Feb 1-5, 2011
So, we took a taxi to Hoi An just in time for the Tet holiday (Chinese New Year) and stayed a few days wandering around the alleys full of tailor shops in Hoi An. Many were closed for the festivities, but enough were open for us to get the idea that they all sell nearly the same patterns of dresses and jackets and suits. One friend bought an overcoat and two bought some shorts (and our handicapped friend got some uncomfortable wooden crutches). I wanted a coat, have always dreamed of a red coat, but couldn’t justify spending money on it. They were asking for $50-75, which isn’t too much cheaper than a jacket you can buy at H&M or somewhere else. The most frightening thing about this city is the traffic. Most people are on mopeds, some cars, some bicycles. But with vendors taking up the majority of the sidewalk, you are forced to walk into the path of traffic. And here in Central Vietnam, people honk as a warning and then tear down the street expecting you to get out of their way. But the second you try to get out of their way, you are in someone else’s path, so it’s a constant dodging game (like the higher levels of Frogger!). Everyone does this, even the bus we took from Hoi An to Hue would honk without slowing, then barrel down the opposite lane and come within seconds of missing oncoming traffic. I couldn’t watch. Our last morning in Hoi An, our friend went to pick up a dress she had made and it was nothing like what she had described. It was awful. So we spent a good hour shouting with the woman trying to get some money back, but the woman was so upset that all she would do was curse at us in Vietnamese!! At one point, my friend grabbed some fabric and I thought I was either going to have to run down the street if she decided to take the fabric and run, or I thought the shopkeeper was going to start a fist fight. She wouldn’t budge even for a reasonable offer, so my friend gave her some good old-fashioned Jewish guilt and cursed her with bad luck for the new year! It was $35 worth of entertainment at the very least…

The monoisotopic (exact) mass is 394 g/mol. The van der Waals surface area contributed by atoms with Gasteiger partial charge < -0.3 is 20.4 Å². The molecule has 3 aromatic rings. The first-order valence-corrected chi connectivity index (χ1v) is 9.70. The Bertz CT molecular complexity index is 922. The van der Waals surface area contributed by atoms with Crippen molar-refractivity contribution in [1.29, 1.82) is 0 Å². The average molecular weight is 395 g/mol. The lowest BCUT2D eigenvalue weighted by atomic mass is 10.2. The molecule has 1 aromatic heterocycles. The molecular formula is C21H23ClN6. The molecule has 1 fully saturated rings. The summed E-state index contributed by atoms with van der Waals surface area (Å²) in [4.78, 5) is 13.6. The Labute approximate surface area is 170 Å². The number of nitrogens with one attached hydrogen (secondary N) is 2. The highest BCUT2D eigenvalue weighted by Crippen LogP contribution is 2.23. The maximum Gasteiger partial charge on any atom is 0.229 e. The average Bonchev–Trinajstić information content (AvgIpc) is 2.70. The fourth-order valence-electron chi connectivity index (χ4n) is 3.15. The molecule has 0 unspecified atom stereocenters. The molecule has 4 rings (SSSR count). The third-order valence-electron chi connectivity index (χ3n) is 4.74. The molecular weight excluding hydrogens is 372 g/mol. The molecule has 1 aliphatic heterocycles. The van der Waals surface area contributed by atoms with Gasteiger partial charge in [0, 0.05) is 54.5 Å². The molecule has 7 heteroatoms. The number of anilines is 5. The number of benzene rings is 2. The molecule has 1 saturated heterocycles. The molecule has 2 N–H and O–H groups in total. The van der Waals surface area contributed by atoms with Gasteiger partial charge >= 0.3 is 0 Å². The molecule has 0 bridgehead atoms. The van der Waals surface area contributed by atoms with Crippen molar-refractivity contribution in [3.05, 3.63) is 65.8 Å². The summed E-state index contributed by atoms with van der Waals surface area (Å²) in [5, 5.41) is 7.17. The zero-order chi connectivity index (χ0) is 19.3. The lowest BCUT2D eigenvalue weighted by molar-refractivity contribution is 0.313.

Feb 6-9, 2011
We bused to Hue and are currently staying in a young backpackers hostel that beats our last hotel filled with old people tour groups. The hostel has free beer from 5-6pm, so can’t complain!! We rented bikes and rode across the river to the Imperial City and Citadel which was home to the Emperor 200 years ago, but much of it has been destroyed during war and it even became a bunker for the Viet Cong. Then I took the afternoon off and napped while two of my friends biked out to some tombs. Our 2nd day, we woke up at the crack of dawn for an all day tour of the DMZ, Ho Chi Minh Trail, ex-American Army base and some tunnels built during the Vietnam-American War. It was interesting to be outside the city and see the countryside. The tunnels were for civilians here and it’s so hard to believe that people lived in them for 6 years, often families had no bigger than a room the size of a twin-bed!! I can’t imagine what it would be like to live in them without seeing daylight for up to 5 days and having the entire tunnel shake when the area was bombed. We tried to schedule a train for today, but apparently all trains are sold out for the next few days, so we found a cheap flight to Hanoi leaving this afternoon. I’m currently watching the Super Bowl at 8am in our hostel and we will probably take it easy today before catching our flight.
Feb 10-11, 2011